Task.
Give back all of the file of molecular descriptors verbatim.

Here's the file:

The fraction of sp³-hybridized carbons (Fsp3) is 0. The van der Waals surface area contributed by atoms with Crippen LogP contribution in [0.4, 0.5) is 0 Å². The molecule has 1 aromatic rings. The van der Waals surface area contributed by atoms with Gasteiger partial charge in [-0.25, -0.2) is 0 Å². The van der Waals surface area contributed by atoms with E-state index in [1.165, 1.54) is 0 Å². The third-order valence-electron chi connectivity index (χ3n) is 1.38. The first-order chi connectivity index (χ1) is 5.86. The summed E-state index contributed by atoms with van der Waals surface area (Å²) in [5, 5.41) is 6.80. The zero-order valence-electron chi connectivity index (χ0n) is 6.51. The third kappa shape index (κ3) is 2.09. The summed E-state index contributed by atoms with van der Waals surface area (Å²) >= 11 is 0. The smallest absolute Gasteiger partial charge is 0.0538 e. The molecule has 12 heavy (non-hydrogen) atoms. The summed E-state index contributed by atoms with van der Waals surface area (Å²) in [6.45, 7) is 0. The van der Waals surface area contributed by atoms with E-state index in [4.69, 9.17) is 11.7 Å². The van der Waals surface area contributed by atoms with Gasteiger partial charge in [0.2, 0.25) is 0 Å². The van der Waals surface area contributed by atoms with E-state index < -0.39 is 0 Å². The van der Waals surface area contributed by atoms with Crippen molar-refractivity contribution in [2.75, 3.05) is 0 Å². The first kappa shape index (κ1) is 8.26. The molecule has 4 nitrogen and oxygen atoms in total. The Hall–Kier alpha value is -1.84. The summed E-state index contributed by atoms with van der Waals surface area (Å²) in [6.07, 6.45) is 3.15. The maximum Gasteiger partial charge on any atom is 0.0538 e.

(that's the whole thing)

The fraction of sp³-hybridized carbons (Fsp3) is 0. The van der Waals surface area contributed by atoms with Crippen LogP contribution in [0.4, 0.5) is 0 Å². The molecule has 1 aromatic rings. The van der Waals surface area contributed by atoms with Gasteiger partial charge in [-0.25, -0.2) is 0 Å². The van der Waals surface area contributed by atoms with E-state index in [1.165, 1.54) is 0 Å². The third-order valence-electron chi connectivity index (χ3n) is 1.38. The first-order chi connectivity index (χ1) is 5.86. The summed E-state index contributed by atoms with van der Waals surface area (Å²) in [5, 5.41) is 6.80. The zero-order valence-electron chi connectivity index (χ0n) is 6.51. The third kappa shape index (κ3) is 2.09. The summed E-state index contributed by atoms with van der Waals surface area (Å²) >= 11 is 0. The smallest absolute Gasteiger partial charge is 0.0538 e. The molecule has 12 heavy (non-hydrogen) atoms. The summed E-state index contributed by atoms with van der Waals surface area (Å²) in [6.45, 7) is 0. The van der Waals surface area contributed by atoms with E-state index in [4.69, 9.17) is 11.7 Å². The van der Waals surface area contributed by atoms with Gasteiger partial charge in [0.2, 0.25) is 0 Å². The van der Waals surface area contributed by atoms with E-state index < -0.39 is 0 Å². The van der Waals surface area contributed by atoms with Crippen molar-refractivity contribution in [2.75, 3.05) is 0 Å². The first kappa shape index (κ1) is 8.26. The molecule has 4 nitrogen and oxygen atoms in total. The Hall–Kier alpha value is -1.84. The summed E-state index contributed by atoms with van der Waals surface area (Å²) in [6.07, 6.45) is 3.15. The maximum Gasteiger partial charge on any atom is 0.0538 e.